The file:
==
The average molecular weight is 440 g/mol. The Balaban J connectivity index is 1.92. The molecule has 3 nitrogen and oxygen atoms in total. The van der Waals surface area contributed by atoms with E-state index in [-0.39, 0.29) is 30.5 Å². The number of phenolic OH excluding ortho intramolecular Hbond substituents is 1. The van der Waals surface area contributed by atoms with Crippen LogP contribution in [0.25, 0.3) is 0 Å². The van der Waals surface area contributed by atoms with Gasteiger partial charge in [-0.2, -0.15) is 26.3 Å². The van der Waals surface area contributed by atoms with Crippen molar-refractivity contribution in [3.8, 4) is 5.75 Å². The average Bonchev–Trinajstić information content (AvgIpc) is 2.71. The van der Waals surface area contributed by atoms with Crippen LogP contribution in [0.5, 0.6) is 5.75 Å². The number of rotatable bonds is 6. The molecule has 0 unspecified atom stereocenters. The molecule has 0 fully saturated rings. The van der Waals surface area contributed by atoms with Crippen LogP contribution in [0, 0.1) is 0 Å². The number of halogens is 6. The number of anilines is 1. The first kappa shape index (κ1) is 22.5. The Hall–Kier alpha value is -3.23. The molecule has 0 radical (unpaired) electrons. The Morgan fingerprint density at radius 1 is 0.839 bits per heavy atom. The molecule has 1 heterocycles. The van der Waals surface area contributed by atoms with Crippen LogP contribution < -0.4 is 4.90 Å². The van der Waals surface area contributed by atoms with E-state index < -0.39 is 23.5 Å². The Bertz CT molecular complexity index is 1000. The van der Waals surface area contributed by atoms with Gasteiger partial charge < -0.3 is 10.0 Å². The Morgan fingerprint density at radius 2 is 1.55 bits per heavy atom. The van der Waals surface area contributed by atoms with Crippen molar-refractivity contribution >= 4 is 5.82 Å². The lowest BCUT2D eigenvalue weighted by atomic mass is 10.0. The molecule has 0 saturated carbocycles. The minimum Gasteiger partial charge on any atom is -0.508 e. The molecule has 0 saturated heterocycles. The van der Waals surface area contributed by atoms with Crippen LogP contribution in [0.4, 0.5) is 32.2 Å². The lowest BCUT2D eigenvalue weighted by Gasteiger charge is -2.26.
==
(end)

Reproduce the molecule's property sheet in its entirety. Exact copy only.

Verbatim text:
The average molecular weight is 440 g/mol. The Balaban J connectivity index is 1.92. The molecule has 3 nitrogen and oxygen atoms in total. The van der Waals surface area contributed by atoms with E-state index in [-0.39, 0.29) is 30.5 Å². The number of phenolic OH excluding ortho intramolecular Hbond substituents is 1. The van der Waals surface area contributed by atoms with Crippen LogP contribution in [0.25, 0.3) is 0 Å². The van der Waals surface area contributed by atoms with Gasteiger partial charge in [-0.2, -0.15) is 26.3 Å². The van der Waals surface area contributed by atoms with Crippen molar-refractivity contribution in [3.8, 4) is 5.75 Å². The average Bonchev–Trinajstić information content (AvgIpc) is 2.71. The van der Waals surface area contributed by atoms with Crippen LogP contribution in [0.5, 0.6) is 5.75 Å². The number of rotatable bonds is 6. The molecule has 0 unspecified atom stereocenters. The molecule has 0 fully saturated rings. The van der Waals surface area contributed by atoms with Crippen LogP contribution in [0, 0.1) is 0 Å². The number of halogens is 6. The number of anilines is 1. The first kappa shape index (κ1) is 22.5. The Hall–Kier alpha value is -3.23. The molecule has 0 radical (unpaired) electrons. The Morgan fingerprint density at radius 1 is 0.839 bits per heavy atom. The molecule has 1 heterocycles. The van der Waals surface area contributed by atoms with Crippen LogP contribution < -0.4 is 4.90 Å². The van der Waals surface area contributed by atoms with E-state index < -0.39 is 23.5 Å². The Bertz CT molecular complexity index is 1000. The van der Waals surface area contributed by atoms with Gasteiger partial charge < -0.3 is 10.0 Å². The Morgan fingerprint density at radius 2 is 1.55 bits per heavy atom. The van der Waals surface area contributed by atoms with Crippen molar-refractivity contribution >= 4 is 5.82 Å². The lowest BCUT2D eigenvalue weighted by atomic mass is 10.0. The molecule has 0 saturated carbocycles. The minimum Gasteiger partial charge on any atom is -0.508 e. The molecule has 0 saturated heterocycles. The van der Waals surface area contributed by atoms with Crippen LogP contribution in [0.4, 0.5) is 32.2 Å². The lowest BCUT2D eigenvalue weighted by Gasteiger charge is -2.26.